8 Green Heating and Cooling Techniques For Your Home

8 Green Heating and Cooling Techniques For Your Home

Becoming eco-friendly involves more than just recycling paper and plastics. It is a lifestyle change where one should try and minimize the carbon footprint in every aspect of one's life and home. One of the big culprits that cause green house gasses is heating and cooling in homes and commercial buildings. So if you cannot live without your HVAC system, then it is best to look into green heating and cooling techniques. The line between comfort and eco-friendly can become overwhelming, but here are some great green heating and cooling methods that will help you make the right decision.

First, it is important to understand that there are two categories under which we can place green heating and cooling systems:

- Passive systems: This is a system that makes use of natural resources and construction components to turn natural energy into usable energy. In other words, the construction of a home can either help a house contain more heat during winter or stay cooler during summer.

- Active systems: This system makes use of energy to cool or heat through a mechanical system. Green energy sources are used to operate these systems for example, solar and geothermal power.

1. Geothermal Heating and cooling systems

A liquid, which is water with refrigerant mixed in, is pumped through a pipe under ground. The ground temperature, which naturally stays at 55 degrees Fahrenheit, absorbs heat or emits heat to the fluid, depending on the season, and is pumped through a heat pump in your home. During the winter the fluid will absorb the heat of the earth and pump warm air inside your home. When the summer comes, the heat inside your home will be absorbed by the liquid, transferred and pumped outside, leaving your home cooler.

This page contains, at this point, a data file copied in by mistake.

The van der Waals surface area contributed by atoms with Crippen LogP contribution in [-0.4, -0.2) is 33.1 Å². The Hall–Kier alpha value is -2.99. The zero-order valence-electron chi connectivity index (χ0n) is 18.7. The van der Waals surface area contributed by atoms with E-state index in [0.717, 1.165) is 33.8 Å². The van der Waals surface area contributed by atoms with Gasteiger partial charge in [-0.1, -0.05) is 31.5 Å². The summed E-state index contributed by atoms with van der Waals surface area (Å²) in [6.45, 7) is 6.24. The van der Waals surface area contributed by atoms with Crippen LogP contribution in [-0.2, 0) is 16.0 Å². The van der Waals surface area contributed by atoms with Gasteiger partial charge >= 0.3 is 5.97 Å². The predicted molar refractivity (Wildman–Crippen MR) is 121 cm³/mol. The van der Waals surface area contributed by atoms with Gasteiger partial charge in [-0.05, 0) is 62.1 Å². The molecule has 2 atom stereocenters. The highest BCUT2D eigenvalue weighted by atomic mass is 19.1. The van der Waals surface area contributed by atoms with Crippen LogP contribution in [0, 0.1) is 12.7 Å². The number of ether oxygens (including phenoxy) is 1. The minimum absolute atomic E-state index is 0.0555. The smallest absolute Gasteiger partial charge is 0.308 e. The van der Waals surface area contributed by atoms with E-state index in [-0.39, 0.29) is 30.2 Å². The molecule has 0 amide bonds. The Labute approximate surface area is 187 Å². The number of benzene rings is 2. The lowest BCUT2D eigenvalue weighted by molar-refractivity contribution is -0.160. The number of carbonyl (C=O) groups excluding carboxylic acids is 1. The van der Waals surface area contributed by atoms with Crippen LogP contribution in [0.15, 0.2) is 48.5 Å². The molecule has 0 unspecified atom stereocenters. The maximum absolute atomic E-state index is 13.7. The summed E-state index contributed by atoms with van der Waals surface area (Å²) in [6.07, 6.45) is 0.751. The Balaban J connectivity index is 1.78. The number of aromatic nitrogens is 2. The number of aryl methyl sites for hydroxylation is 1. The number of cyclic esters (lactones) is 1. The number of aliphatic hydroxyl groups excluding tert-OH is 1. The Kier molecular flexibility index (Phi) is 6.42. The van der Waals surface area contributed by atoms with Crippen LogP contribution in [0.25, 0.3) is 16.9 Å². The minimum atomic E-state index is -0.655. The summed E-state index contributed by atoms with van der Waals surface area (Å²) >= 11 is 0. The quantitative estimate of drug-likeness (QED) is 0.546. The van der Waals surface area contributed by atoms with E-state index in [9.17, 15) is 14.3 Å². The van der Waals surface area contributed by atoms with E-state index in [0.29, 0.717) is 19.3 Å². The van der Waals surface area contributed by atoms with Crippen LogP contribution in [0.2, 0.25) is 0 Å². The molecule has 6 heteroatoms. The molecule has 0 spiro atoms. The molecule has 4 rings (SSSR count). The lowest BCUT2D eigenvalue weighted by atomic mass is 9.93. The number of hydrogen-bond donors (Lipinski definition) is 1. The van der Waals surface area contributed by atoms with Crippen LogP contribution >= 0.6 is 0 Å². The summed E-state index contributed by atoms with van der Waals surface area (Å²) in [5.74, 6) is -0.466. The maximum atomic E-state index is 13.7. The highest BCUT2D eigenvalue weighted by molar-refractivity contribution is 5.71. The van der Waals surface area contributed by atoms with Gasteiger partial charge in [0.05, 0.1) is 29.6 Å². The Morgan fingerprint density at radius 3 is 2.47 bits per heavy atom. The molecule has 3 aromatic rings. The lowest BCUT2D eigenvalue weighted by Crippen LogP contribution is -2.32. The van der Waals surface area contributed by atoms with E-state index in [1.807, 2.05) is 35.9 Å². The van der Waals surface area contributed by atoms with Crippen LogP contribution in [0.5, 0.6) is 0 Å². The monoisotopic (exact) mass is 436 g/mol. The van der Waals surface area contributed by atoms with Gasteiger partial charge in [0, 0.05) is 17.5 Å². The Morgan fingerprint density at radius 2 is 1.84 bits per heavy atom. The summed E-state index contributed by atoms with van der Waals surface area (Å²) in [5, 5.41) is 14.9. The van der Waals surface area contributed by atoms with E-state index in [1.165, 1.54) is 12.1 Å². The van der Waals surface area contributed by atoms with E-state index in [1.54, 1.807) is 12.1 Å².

2. Active Solar Heating Systems

When you have a home in an area exposed to enough sun during the year, then you can consider investing in an active solar heating system. This system captures the heat of the sun with a liquid fluid. The fluid it contains is in the form of water or a non-toxic glycol. Once the fluid is heated, the heat gets transferred to the home via a radiator, radiant floor heating, hot water baseboards or central forced air systems. The heat can also be stored in storage chambers when needed.

3. Pellet Stoves

It is easy to understand how this “heating system” works. As the temperature rises in a pellet stove so does the temperature in your home during those cold winter days. These stoves are renewable and easy to find and are even considered to be more efficient than wood stoves as their resources can be switchgrass and sawdust etc. Storing pellets does also not take as much space as wood does. The downside, however, is that pellet stoves are more efficient in smaller homes, homes that are less than 1.500 square feet. However, in a larger home you can always install two stoves instead of one, or just use it to heat a particular area in your home.

4. Biodiesel